For years, Terry had been incredibly worried about the effects the Alba Craft building and its contributions to the nuclear arms race had on her sisters, her children, and on herself.

One of her vocal cords was removed in 2004 and she was constantly waiting to see “whether cancer cells [were] forming again in her throat or liver,” according to a Hamilton News-Journal clipping.

Two years later, Terry died by suicide at the age of 54.

Kelley Robinson Hickey, who had surgery to remove one of the lobes on her thyroid gland after a tumor developed, died on March 12, 2014 at age 51.

The other four sisters, Amy Robinson Ferris, Gail Robinson Marbut, Carol Robinson McLaughlin and Peggy Robinson Feller, are alive today.

Gail moved to Garden City, KS as an adult. Her daughter, who never lived in Oxford, was also diagnosed with thyroid cancer in 2004. Amy owns property in Oxford, but rents it out for student housing, and Peggy lives in Mt. Vernon, WA.

Carol, the mud pie queen, lives in Liberty, IN.

Carol suffered two bouts of initial thyroid cancer as a young child. In the 2004 article in The Oxford Press, Carol discussed how she “ha[d] three growths on a thyroid goiter and the removal entails risks of losing her ability to swallow.”

The Robinson sisters were just one tragic casualty of the four decades of inaction that passed following Alba Craft’s closure as a machine shop in 1957.

“There’s the old adage, ‘If you don’t learn and understand history, you’re bound to repeat the same mistakes,’” Daryl Kimball said.

“Our neighbors and residents have been affected by the Cold War in a profound way,” Kimball said. “They paid a price in the name of national security, and we need to honor them to make sure we don’t allow that to happen again in our lifetime.”

Kimball, along with his mother, Linda, and Janis Dutton, Marilyn Elzey and Arjun Makhijani, is adamant that remembering these events is important.

“The reason I had to discover its existence in the first place is because it was forgotten,” Kimball said. “If this generation doesn’t understand nuclear history, especially between the Fernald site and Alba Craft, we could repeat the same mistakes.”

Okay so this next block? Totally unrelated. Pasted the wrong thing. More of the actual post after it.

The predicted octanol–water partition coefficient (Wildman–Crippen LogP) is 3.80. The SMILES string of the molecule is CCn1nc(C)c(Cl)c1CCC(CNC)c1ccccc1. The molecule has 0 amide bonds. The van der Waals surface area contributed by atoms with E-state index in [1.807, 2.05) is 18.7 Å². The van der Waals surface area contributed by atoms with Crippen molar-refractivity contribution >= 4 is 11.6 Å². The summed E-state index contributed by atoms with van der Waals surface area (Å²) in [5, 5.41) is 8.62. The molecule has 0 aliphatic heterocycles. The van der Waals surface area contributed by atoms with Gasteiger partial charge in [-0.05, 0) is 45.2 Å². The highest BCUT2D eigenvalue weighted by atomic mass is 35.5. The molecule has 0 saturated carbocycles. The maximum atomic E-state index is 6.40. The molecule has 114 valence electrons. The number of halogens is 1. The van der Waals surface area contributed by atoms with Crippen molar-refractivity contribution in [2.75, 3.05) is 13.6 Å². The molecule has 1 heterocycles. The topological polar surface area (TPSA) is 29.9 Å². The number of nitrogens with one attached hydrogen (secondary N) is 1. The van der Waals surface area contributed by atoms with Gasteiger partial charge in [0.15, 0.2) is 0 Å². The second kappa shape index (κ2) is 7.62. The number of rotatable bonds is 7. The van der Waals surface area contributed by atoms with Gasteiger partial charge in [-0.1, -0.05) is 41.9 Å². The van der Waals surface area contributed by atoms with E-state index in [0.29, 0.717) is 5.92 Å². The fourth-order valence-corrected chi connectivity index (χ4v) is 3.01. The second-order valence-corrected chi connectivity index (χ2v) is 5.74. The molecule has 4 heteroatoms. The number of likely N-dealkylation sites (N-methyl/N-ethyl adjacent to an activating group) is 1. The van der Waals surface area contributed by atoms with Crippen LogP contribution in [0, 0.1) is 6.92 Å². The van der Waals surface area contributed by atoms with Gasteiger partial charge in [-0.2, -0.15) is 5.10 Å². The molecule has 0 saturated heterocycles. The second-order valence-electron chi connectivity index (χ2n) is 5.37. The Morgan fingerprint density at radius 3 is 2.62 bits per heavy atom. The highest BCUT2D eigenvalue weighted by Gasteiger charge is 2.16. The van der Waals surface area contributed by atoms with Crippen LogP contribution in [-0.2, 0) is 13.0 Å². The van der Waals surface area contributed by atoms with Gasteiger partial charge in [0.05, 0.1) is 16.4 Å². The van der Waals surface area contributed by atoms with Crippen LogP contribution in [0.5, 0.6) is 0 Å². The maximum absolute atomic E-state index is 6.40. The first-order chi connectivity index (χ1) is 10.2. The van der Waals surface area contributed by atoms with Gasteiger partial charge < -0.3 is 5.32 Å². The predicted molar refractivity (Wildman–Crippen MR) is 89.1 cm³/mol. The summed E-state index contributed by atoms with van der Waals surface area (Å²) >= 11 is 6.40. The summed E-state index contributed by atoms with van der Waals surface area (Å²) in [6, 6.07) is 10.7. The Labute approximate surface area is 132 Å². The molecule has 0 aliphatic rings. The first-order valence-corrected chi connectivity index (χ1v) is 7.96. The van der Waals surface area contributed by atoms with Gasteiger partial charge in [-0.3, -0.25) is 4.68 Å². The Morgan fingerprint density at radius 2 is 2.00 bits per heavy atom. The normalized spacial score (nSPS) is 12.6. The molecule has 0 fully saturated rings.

Slow Down

2:45 a.m. on May 4

“Slow down, man,” says the kid waiting in front of me at the register.

The air is fruity and the lights are soft in the Oxford Hookah Lounge.

He blinks slowly, giving his eyelids a few moments to travel back up to an inebriated resting position. He’s wearing a short-sleeve, red and black button-up shirt with a dragon on the back. His hair is styled into a little tuft at the front.

“Just slow down,” he slurs, like I might not have heard him the first time.

*  *  *

3:00 a.m. on May 4

The lounge’s address is 15 North Beech Street, but really the building sits on an alley behind Left Field Tavern, off the corner of Dr. Martin Luther King Jr. Park Uptown.  

Through the front door is the head shop — polished and gleaming pipes and hookah parts are displayed for sale in glass counters.  You enter the main lounge through a doorway opposite the register in the head shop. The cinderblock walls are painted red and black, and the two-story ceiling gives space for the clubby light fixtures you find in every college bar. They draw red and blue and green beams through the haze that has accumulated from the evening’s exhalation of flavored tobacco smoke.